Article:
We spend a lot of time talking about the amazing map our users are producing, but perhaps not enough about the technology that enables it all. But it’s worth shouting about: from the reliable Ruby code that puts stuff into our super-efficient Postgres database setup, to the speedy hardcore cgimap code that sends it out to editors, to the wizardry of Mapnik that makes it all into beautiful maps… like the swan, there’s a lot of effort underneath the surface, but it all seems serene above water.
In fact, there’s a constant stream of changes aimed at making OpenStreetMap easier to use – big ones, yes, but also “little things that mean a lot”. So, for example, in the last month we’ve improved the “users near you” map (thanks to Martijn van Exel) and fixed potential security issues (thanks, as ever, to Tom Hughes). We’re also finishing up a move to Rails 3, which will help us make more user interface improvements, and keep the code clean. We’ll tell you more about these changes as they happen.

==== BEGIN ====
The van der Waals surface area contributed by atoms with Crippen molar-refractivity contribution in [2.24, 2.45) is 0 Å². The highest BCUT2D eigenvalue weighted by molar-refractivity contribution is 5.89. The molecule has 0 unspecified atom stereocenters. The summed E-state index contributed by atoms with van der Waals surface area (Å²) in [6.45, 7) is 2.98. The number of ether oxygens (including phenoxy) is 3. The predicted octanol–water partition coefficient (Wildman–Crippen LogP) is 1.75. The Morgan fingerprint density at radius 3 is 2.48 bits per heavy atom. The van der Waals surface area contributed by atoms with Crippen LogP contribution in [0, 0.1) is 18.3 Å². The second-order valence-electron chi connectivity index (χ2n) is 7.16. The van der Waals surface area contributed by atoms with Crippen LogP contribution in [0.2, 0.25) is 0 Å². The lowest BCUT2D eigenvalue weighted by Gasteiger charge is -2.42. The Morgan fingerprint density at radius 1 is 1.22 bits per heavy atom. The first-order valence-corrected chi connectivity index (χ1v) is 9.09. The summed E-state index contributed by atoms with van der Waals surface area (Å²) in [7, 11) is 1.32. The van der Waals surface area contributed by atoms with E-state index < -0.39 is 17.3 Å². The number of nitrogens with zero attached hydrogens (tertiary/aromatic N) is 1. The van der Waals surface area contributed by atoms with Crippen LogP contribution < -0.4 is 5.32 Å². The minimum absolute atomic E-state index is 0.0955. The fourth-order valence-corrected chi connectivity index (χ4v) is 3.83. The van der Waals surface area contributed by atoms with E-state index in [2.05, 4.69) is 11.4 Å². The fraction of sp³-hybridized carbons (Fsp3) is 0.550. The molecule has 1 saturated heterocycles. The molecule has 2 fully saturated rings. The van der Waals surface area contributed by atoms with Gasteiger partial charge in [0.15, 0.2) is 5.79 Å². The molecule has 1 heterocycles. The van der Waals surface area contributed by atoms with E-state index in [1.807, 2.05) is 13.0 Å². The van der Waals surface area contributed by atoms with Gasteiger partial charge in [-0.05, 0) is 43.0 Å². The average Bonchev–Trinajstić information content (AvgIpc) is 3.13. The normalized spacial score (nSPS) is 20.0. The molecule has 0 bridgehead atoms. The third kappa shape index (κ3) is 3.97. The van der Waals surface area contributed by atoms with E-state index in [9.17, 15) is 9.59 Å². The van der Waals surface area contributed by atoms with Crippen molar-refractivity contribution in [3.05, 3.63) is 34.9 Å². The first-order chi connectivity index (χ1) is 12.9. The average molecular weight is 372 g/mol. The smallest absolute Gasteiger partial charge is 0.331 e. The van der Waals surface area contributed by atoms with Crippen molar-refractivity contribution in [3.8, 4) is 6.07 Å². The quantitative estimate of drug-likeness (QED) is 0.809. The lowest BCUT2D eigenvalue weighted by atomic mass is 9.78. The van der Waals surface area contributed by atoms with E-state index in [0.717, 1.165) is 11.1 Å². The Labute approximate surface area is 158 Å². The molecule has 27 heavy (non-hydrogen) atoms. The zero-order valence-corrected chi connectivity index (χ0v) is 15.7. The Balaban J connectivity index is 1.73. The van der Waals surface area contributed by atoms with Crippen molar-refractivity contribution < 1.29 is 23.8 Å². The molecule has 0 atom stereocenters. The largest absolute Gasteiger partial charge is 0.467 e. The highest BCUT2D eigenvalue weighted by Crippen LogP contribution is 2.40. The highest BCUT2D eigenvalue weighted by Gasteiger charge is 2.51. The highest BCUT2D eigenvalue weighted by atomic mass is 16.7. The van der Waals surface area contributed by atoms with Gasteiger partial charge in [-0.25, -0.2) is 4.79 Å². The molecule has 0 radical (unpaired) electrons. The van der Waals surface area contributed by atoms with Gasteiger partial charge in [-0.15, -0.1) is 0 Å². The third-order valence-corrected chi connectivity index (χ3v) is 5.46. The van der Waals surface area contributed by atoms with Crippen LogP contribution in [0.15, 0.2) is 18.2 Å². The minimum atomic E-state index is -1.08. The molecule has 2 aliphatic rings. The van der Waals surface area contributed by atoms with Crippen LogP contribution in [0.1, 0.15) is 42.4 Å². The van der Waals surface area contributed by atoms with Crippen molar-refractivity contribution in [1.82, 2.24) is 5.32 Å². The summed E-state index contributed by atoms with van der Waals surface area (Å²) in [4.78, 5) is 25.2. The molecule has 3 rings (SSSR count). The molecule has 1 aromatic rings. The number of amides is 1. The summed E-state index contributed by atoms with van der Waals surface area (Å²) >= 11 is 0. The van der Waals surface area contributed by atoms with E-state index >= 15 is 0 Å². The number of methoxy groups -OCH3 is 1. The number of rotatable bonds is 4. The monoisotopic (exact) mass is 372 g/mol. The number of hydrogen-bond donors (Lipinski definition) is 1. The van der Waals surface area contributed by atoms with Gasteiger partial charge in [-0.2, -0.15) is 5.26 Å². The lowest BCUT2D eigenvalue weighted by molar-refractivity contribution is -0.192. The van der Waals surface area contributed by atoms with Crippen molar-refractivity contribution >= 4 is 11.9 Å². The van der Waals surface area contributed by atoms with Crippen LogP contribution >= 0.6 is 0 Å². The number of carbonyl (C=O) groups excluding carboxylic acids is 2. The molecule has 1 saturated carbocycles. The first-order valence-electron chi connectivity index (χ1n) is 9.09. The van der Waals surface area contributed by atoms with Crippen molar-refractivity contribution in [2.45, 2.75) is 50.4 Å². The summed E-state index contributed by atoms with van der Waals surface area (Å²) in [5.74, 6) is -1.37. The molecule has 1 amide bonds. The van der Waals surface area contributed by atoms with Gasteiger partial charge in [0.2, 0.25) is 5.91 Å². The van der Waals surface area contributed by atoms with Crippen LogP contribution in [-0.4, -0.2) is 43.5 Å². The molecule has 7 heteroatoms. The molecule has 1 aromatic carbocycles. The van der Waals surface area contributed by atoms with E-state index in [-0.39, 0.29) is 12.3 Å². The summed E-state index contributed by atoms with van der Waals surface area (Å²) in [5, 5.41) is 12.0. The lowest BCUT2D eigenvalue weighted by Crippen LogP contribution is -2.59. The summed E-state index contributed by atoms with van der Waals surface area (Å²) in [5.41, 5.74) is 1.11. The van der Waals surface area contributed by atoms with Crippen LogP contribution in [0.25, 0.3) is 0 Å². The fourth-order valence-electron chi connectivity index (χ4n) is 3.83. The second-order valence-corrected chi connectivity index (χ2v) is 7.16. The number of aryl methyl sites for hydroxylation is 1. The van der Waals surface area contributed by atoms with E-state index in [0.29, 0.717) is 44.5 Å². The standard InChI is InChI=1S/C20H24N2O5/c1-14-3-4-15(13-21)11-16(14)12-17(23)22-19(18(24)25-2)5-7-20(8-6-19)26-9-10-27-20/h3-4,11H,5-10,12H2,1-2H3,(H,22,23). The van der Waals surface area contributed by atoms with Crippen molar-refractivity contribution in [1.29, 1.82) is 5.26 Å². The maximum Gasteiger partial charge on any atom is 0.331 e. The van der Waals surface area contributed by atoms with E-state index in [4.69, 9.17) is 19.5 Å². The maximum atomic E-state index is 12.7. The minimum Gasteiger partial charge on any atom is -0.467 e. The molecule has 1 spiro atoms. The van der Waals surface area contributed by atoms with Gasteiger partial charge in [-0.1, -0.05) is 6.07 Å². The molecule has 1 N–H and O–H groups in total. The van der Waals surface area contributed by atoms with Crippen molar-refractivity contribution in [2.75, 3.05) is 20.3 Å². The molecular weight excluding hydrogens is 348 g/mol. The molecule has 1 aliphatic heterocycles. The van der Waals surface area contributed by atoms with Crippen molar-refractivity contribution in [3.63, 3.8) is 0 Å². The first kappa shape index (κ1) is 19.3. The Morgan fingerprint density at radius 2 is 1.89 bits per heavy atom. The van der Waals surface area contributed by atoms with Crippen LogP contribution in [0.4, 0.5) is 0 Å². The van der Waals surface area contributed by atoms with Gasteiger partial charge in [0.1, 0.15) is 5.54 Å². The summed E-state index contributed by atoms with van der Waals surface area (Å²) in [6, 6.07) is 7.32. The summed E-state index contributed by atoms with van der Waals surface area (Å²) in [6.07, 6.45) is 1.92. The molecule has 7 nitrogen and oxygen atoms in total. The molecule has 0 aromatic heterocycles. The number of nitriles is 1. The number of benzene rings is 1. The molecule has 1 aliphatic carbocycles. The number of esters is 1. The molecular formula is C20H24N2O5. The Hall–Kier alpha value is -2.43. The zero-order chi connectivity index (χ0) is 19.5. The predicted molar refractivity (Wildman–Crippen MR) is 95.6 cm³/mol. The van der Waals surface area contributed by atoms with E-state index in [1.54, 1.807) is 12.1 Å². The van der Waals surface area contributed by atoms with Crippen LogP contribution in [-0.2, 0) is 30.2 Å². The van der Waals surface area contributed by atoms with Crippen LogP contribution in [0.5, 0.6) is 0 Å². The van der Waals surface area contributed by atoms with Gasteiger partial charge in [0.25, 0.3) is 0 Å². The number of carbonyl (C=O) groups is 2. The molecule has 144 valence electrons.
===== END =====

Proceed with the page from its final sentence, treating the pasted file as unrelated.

Our Potlatch 2 editor has also had a whole bunch of improvements. It’s now much easier to draw shapes with holes (“multipolygons”), the GPS track handling is cleverer, and we have a clever feature where you can replace a node with a whole new one (select the old one and press O). We’ve incorporated a number of suggestions from usability research, and there’s still more to come.
If you’re a developer, we’d love to have your help with OpenStreetMap. There’s so much to do! You can find out about our codebase at http://wiki.openstreetmap.org/wiki/Rails, and join the rails-dev mailing list to bounce ideas off other developers. Or if you’d like to help with Potlatch 2, see http://wiki.openstreetmap.org/wiki/Potlatch and the potlatch-dev mailing list.